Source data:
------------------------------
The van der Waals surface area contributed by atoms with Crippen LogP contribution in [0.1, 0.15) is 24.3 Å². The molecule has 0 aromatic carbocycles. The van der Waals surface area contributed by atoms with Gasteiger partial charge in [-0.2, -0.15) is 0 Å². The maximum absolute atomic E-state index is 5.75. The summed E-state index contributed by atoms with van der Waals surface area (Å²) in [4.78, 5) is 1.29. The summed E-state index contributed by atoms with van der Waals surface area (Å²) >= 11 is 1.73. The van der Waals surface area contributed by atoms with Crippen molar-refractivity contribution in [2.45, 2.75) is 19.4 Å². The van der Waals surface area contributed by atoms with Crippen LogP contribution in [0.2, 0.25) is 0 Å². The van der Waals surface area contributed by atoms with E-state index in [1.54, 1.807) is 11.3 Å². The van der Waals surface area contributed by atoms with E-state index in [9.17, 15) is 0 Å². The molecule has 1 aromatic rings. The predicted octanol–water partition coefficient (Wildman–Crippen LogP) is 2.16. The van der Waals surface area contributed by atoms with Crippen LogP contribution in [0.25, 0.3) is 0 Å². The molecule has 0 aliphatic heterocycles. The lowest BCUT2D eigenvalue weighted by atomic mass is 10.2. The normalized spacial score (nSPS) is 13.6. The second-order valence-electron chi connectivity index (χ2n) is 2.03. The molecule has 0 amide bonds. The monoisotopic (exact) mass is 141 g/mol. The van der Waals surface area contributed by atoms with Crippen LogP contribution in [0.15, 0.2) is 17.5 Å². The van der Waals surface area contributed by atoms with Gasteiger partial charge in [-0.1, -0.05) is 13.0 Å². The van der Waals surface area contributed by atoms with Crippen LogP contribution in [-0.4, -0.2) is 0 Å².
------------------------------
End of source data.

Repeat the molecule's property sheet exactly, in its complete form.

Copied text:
The van der Waals surface area contributed by atoms with Crippen LogP contribution in [0.1, 0.15) is 24.3 Å². The molecule has 0 aromatic carbocycles. The van der Waals surface area contributed by atoms with Gasteiger partial charge in [-0.2, -0.15) is 0 Å². The maximum absolute atomic E-state index is 5.75. The summed E-state index contributed by atoms with van der Waals surface area (Å²) in [4.78, 5) is 1.29. The summed E-state index contributed by atoms with van der Waals surface area (Å²) >= 11 is 1.73. The van der Waals surface area contributed by atoms with Crippen molar-refractivity contribution in [2.45, 2.75) is 19.4 Å². The van der Waals surface area contributed by atoms with Crippen LogP contribution in [0.2, 0.25) is 0 Å². The van der Waals surface area contributed by atoms with E-state index in [1.54, 1.807) is 11.3 Å². The van der Waals surface area contributed by atoms with E-state index in [9.17, 15) is 0 Å². The molecule has 1 aromatic rings. The predicted octanol–water partition coefficient (Wildman–Crippen LogP) is 2.16. The van der Waals surface area contributed by atoms with Crippen LogP contribution in [0.25, 0.3) is 0 Å². The molecule has 0 aliphatic heterocycles. The lowest BCUT2D eigenvalue weighted by atomic mass is 10.2. The normalized spacial score (nSPS) is 13.6. The second-order valence-electron chi connectivity index (χ2n) is 2.03. The molecule has 0 amide bonds. The monoisotopic (exact) mass is 141 g/mol. The van der Waals surface area contributed by atoms with Crippen LogP contribution in [0.15, 0.2) is 17.5 Å². The van der Waals surface area contributed by atoms with Gasteiger partial charge in [-0.1, -0.05) is 13.0 Å². The van der Waals surface area contributed by atoms with Crippen LogP contribution in [-0.4, -0.2) is 0 Å².